|M.Sc Student||Tamir Liron|
|Subject||Development of Transgenic plants with improved tolerance to|
environmental abiotic stresses, for the production
|Department||Department of Energy||Supervisor||Professor Emeritus Shimon Gepstein|
|Full Thesis text - in Hebrew|
Mankind is currently facing three main challenges: world hunger, lack of energy sources and the deterioration of the environment. Volatility of oil prices, dependency on foreign energy sources and the environmental consequences of carbon emissions are all contributing factors to the current interest and development of renewable energy sources. Biofuels are fuels made from sustainable feedstock. The source of the energy stored in them is in the process of CO2 fixation from the atmosphere to sugar molecules by photosynthesis. Biofuels have many benefits, from reducing fossil fuels dependency to providing new income and employment opportunities in rural areas.
‘First generation’ biofuels can offer some CO2 benefits and can help to improve domestic energy security. But concerns exist about the sourcing of feedstocks, including the impact it may have on biodiversity and land use and competition with food crops. Moreover, it is clear that research and technological progress must be made to make the production and use of biofuels sustainable, economically efficient and with net positive energy balance. Camelina sativa (L.) is a niche filling oilseed crop that shows potential as a future feedstock for biofuels, specifically biodiesel. Compared to current oilseed crops, it requires lower agricultural inputs, is more tolerant of cool weather, has a shorter growing season and is more efficient in its water use. Improving its drought tolerance and the ability to grow it on marginal land will improve the economic and energetic balance posed by this crop.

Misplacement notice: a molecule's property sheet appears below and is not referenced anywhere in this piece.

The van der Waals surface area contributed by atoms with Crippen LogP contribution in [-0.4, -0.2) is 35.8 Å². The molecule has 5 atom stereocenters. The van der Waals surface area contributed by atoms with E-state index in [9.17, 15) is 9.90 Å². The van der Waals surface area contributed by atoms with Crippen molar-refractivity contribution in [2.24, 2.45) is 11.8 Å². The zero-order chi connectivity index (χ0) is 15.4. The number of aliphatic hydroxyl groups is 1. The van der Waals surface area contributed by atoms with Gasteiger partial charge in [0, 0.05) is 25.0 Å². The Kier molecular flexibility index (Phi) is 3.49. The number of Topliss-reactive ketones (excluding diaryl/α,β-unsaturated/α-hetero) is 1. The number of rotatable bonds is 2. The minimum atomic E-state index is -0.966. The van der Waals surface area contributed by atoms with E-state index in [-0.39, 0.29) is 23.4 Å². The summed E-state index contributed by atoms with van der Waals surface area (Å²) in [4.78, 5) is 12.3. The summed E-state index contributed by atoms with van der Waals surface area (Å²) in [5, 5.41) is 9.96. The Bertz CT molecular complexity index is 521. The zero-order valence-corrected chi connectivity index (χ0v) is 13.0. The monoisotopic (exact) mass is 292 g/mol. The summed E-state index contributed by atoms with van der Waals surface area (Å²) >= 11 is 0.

To do this, we set the goal to apply technology that was developed in the lab by means of genetic engineering on a biofuel plant. This genetic technology creates an autoregulatory senescence inhibition loop, while using self-powered genetic control which turned on under drought and salinity stress. This system activates Cytokinin synthesis, a plant hormone that inhibits aging and imparts drought and salt resistance. The transgenic Camellia plants showed increased biomass compared to wild-type plants, delayed senescence and resistance to drought and salt stress, without yield loss. Future research is needed, but it seems that the use of these genetically modified plants entails reducing costs and preventing competition for land and water sources.